Friday, August 16, 2013

What I've Been Reading - May/June/July/August

It's been ages since I've done a post about books I've been reading! Figured it was time to catch up. As usual, this isn't everything I've read in the last few months, since that would take forever to cover. This was actually just going to be a May/June/July post, but it took me so long into August to finish up one of the books that I decided I should just add on this month, too!

Here's what's been keeping me company so far this summer:

Never Look a Polar Bear in the Eye: A Family Field Trip to the Arctic's Edge in Search of Adventure, Truth, and Mini-Marshmallows

I know I'm way behind in writing about this book because I remember getting it before it was published, and it was released way back in January. Oops. This is a memoir written by a man who temporarily moved to a remote town in Manitoba with his family to study polar bears (and the effects climate change are having on them) by spending time with various experts. Although it takes a while to really get rolling and drags a bit in places, the writing is solid and at times quite funny. One interesting thing I learned: While black and grizzly bears hibernate, polar bears don't. They may eat a bird here or some seaweed there, but they mostly starve all summer. No wonder they're so grumpy.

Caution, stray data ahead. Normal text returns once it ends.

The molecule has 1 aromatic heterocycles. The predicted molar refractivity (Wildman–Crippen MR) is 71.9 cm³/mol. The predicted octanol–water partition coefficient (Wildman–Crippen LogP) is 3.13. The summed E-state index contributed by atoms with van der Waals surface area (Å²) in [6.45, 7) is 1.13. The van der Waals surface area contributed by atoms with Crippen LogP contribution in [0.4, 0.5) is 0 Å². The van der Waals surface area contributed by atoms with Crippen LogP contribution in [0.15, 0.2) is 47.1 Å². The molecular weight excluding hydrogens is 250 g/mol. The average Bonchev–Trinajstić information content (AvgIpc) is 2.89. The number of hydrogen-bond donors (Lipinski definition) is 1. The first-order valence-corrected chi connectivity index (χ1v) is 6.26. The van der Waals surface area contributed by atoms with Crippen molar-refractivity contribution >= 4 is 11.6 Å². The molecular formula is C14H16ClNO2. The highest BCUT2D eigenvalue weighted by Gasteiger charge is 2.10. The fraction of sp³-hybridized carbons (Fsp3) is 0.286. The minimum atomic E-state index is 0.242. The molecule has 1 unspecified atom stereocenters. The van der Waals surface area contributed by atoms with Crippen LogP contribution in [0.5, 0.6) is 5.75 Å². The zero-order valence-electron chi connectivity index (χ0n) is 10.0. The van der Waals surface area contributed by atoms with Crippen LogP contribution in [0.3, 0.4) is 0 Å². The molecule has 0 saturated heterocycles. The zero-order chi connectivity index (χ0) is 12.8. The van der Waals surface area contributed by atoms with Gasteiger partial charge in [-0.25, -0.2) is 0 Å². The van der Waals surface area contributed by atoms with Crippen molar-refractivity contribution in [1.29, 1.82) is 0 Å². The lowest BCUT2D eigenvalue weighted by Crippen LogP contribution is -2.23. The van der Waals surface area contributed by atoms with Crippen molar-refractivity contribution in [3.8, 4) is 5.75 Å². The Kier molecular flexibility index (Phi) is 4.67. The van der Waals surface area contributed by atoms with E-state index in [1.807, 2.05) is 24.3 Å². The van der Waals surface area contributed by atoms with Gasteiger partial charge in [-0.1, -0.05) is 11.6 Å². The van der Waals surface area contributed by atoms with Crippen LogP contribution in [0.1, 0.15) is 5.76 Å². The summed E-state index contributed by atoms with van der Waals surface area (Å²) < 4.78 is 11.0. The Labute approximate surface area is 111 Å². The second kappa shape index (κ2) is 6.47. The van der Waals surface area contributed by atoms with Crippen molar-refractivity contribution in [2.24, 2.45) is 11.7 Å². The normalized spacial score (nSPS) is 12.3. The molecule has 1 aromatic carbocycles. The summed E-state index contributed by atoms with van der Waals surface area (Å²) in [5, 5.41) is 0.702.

Yoga Sparks

This is another book I received an advance copy of via NetGalley. As someone who tries to do yoga daily (but doesn't always find the time), the cover caught my attention. As the cover says, the book contains 108 ideas for small things you can do in a short period of time. These include postures, breathing, meditation and principles. They are then divided by where you can do each "spark" - anywhere, around the house, on the go, at work, and with others. The ideas included are things that anyone can do, regardless of experience with yoga. If you do have a bit of a yoga background, a lot of these practices will be old hat to you, but reading through the book can be a nice reminder of basics you may have forgotten.

Rather than reading straight through (other than maybe once to familiarize yourself with the concepts), this book is probably best kept somewhere like your work desk to flip open when you need a moment to relax or re-center. For most of the sparks that involve stretches or poses, there are illustrations to clarify the written instructions. Overall, it's a nice introduction to the non-physical aspects of yoga for those interested in moving beyond just poses.

Divergent and Insurgent - Veronica Roth